The restless expectation of a large inheritance makes a mark on the protagonists in The Beautiful and Damned. The long journey towards the inheritance becomes a giant possibility, opening up further opportunities, or so the protagonist perceives. The future is filled with riches but as the time passes, the moral choices of the main antagonists starts to unravel. They constantly struggle in an inner identity crisis, unable to break free from old habits and expectations. The search for meaningfulness goes lost as the couple fails to see what is important and meaningful. Their meaning seems to stem from outer sources and superficial ideals, but they fail in the simplest of tasks concerning the daily life by throwing fancy and hip parties for their friends without necessarily having the means for it.
Fitzgerald’s wife Zelda Fitzgerald, maybe the original flapper, was an interesting character as well. In some way the couple was the real life embodiments of Beautiful and Damned. Both were very talented and both passed away prematurely in their 40’s.
I truely enjoy Fitzgerald’s novels. The tormenting feeling one has while reading is at the same time filled with such a mix of beauty and sinister build-up. The characters are harmless and somewhat pitiful with all their flaws, so often one has sympathy towards them. The Beautiful and Damned is a time travel experience to the heart of what it was like to be young in the 1920’s. If you’re not so familiar with Fitzgerald, begin the literary journey with This Side of Paradise, however, to allow more growth of characters to grow with.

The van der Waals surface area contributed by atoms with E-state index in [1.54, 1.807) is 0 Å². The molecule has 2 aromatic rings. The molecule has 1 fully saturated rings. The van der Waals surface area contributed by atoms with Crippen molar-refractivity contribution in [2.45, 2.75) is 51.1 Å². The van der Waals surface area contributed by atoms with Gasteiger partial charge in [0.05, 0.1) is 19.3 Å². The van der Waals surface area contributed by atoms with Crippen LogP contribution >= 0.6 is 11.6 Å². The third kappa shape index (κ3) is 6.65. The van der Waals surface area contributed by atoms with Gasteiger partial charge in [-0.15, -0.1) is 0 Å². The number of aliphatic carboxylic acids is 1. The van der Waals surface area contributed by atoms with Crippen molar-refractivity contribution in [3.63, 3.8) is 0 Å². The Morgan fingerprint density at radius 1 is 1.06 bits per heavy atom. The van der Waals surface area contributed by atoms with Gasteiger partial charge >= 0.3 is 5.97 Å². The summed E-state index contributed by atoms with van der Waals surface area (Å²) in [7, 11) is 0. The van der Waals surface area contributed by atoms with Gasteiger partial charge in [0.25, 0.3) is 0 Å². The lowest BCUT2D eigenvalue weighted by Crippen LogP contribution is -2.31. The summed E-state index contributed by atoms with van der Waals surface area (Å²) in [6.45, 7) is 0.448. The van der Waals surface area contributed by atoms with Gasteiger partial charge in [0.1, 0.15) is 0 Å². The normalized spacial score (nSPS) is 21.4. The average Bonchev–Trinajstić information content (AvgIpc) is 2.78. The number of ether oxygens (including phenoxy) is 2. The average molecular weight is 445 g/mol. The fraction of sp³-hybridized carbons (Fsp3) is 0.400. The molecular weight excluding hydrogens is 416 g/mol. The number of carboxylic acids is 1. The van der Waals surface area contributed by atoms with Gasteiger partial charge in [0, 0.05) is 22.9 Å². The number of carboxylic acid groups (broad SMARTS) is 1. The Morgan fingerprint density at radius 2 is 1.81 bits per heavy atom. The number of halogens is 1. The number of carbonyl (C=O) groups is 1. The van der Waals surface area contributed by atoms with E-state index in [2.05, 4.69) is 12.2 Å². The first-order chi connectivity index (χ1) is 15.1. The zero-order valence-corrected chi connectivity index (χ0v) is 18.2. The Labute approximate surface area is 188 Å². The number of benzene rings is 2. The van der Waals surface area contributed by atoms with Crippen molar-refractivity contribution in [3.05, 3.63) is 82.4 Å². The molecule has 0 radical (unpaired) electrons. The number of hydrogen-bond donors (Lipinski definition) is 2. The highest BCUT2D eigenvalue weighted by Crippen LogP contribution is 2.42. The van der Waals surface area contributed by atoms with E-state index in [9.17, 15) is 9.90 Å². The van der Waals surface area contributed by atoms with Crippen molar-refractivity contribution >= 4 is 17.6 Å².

– Review in the New York Times on 5 March 1922
– Review in the Independent on 8 January 2015
– The Hemingway Project on 20 July 2010: Hemingway, the Fitzgeralds, and the Lost Generation: An Interview with Kirk Curnutt
Other novels and stories by Fitzgerald
- This Side of Paradise (1920)
- Flappers and Philosophers (1920)
- Bernice Bobs Her Hair (1920)
- Tales of the Jazz Age (1922)
- The Curious Case of Benjamin Button (1922)
- The Great Gatsby (1925)
- Tender is the Night (1934)
- The Love of the Last Tycoon (unfinished, published posthumously in 1941)
“I shall go on shining as a brilliantly meaningless figure in a meaningless world.”
~F. Scott Fitzgerald, The Beautiful and Damned